Family History and Fiction Writing

4

The Marriage of Leonard Brown and Hannah Young, 1920, Liverpool.

 

I’m starting a new series – don’t know how many parts yet – on how personal history, family history research and genealogy can be used to boost your creativity and give additional depth as well as a unique ‘flavour’ to fiction writing of any kind, and my own genre of mystery/crime/paranormal in particular.  First I’m going to discuss how and why I think people – or at least I – get into family history research.

As some of you may know, I’ve been a keen researcher of my family tree for over twenty years. In that time things have changed as dramatically in genealogy as in other fields in terms of the amount of information available to researchers and the way researchers access this information. This is the ‘How’:

When I first started, I used to travel up to London on the train to visit St Catherine’s House and spend the entire day heaving their big index books out onto crowded desks and trawling through handwritten entries in search of that one person I was trying to locate. The sound in the halls was like the buzzing or humming of bees in a hive – constant, low-level busy-ness, occasionally tinged with irritation. After heaving indices in and out of the shelving and cabinets for hours, often all I had to show for it was one reference to a birth of someone that ‘might’ be my ancestor – and I wouldn’t know if it was the right one until I had paid for my certificate and waited a week or two weeks for it to arrive in the post. I have a whole batch of  ‘strays’ – people who turned out not to be the object of my research – same name, same age, but from totally different family a mile down the road. (But their stories, too, intrigue me.) It was slow and painstaking work. Sometimes you had to wait, tapping your fingers on the desk, until someone else stopped daydreaming their way through ‘your’ book and put it back on the shelf – because there was only one for each quarter of each year for each part of the alphabet – and if you were searching for a Mr Brown – especially a J or S or W – you might as well go and get some lunch and try again later.

But – finding the person you had been looking for for a long time – tracking them carefully through parents, grandparents, siblings, marriages, burials and christenings – in the moment you KNEW you had found that person – resulted in a euphoric flood of excitement. On more than one occasion I heard someone shout ‘yes!’ or ‘finally!’ and we all smiled and just went on with our searching – we knew how they felt. There was a kinship in the searching.

Now it’s all so different. You spend ten minutes online and you’ve got three or four generations all off pat. Of course for many that is all they do – nothing is verified, checked or proved – they just appropriate whatever seems to fit in with their ideas of their family. If you can pay the subscription to the various online resource sites, you can have endless materials at your disposal within minutes. For me that’s not really ‘family history research’ but for many, it’s enough.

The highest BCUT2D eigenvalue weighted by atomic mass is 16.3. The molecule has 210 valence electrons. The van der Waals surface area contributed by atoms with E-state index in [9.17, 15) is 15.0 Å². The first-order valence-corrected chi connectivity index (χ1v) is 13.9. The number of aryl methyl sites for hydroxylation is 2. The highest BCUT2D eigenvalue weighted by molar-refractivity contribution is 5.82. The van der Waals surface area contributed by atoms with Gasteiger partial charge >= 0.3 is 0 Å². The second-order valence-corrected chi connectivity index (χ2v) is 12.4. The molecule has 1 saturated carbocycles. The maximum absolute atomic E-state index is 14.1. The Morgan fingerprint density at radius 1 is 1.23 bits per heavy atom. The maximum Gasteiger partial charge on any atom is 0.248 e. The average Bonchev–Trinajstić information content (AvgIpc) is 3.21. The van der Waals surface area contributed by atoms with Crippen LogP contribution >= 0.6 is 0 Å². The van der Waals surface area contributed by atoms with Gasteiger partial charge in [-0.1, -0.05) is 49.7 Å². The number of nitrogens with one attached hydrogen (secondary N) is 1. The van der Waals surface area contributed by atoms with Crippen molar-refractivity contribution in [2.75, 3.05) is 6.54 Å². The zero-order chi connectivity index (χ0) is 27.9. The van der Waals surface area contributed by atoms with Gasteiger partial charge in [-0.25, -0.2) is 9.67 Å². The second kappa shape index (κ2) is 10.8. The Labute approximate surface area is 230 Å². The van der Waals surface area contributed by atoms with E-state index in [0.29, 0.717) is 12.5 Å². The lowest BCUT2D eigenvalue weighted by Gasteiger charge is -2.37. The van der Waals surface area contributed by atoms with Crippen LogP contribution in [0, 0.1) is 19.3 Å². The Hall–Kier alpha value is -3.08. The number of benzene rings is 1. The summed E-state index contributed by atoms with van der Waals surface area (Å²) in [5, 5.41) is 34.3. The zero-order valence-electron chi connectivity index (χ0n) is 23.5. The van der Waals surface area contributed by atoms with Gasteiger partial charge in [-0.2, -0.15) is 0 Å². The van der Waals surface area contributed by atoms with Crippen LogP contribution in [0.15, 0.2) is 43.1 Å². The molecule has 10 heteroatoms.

Now here’s the ‘Why’:

Why do people want to know about people who they may have never met, who may have no influence on their life, be nothing but a shadowy figure in an old family album?

And true, for some people – many – knowing about their ‘roots’ is not important at all. For others, it provides them with a sense of self, of who they are, of the evolution of their kind and the world around them, the development of their own identity over the course of generations.

For some people, myself included, they may feel more confident about who they are,  they may feel they can relate to a world filled with other people all with a history, a lineage, similar to theirs. They may feel a sense of shared experience, even kinship. Family history can be seen as a kind of skeleton to hang on life experiences and events, to create a balanced outlook and, hopefully, an accepting, caring attitude to others. Also, some people (like me) are just plain nosy. Others are looking for explanations for why things are the way they are or for the truth behind events or feelings, or for resolution or closure.

NEXT WEEK: I will be looking at some of the different types of resources available to the family historian – and therefore – available to the writer. I’ll give you a clue. Look at the top of this blog.

5 thoughts on “Family History and Fiction Writing

  1. Hi Caron, this is quite a change and interesting too. I’ve been doing family research for a few years. Of course it’s all in England and I’m in Oz, so I’ve had to depend on Ancestry and other sites. Although anything back to 1832, I think is easier to confirm with government docs. I have a little collection of birth/marriage and death certificates. A lot of my mother’s people came from around Liverpool. I was looking at the wedding photo, the woman in the top left hand side in black. She would have to be related to the bride, who doesn’t look too happy at all. Although the groom seems quite chuffed. 😉 Looking forward to next week.
    Laurie.

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      • I see that and it works. If the reader is interested then they come back the following week, wanting to see how the story goes. It works for me. 🙂 I enjoyed your post, so I nipped over to Ancestry and checked to see if I had any relations named Brown or Young. Nothing.

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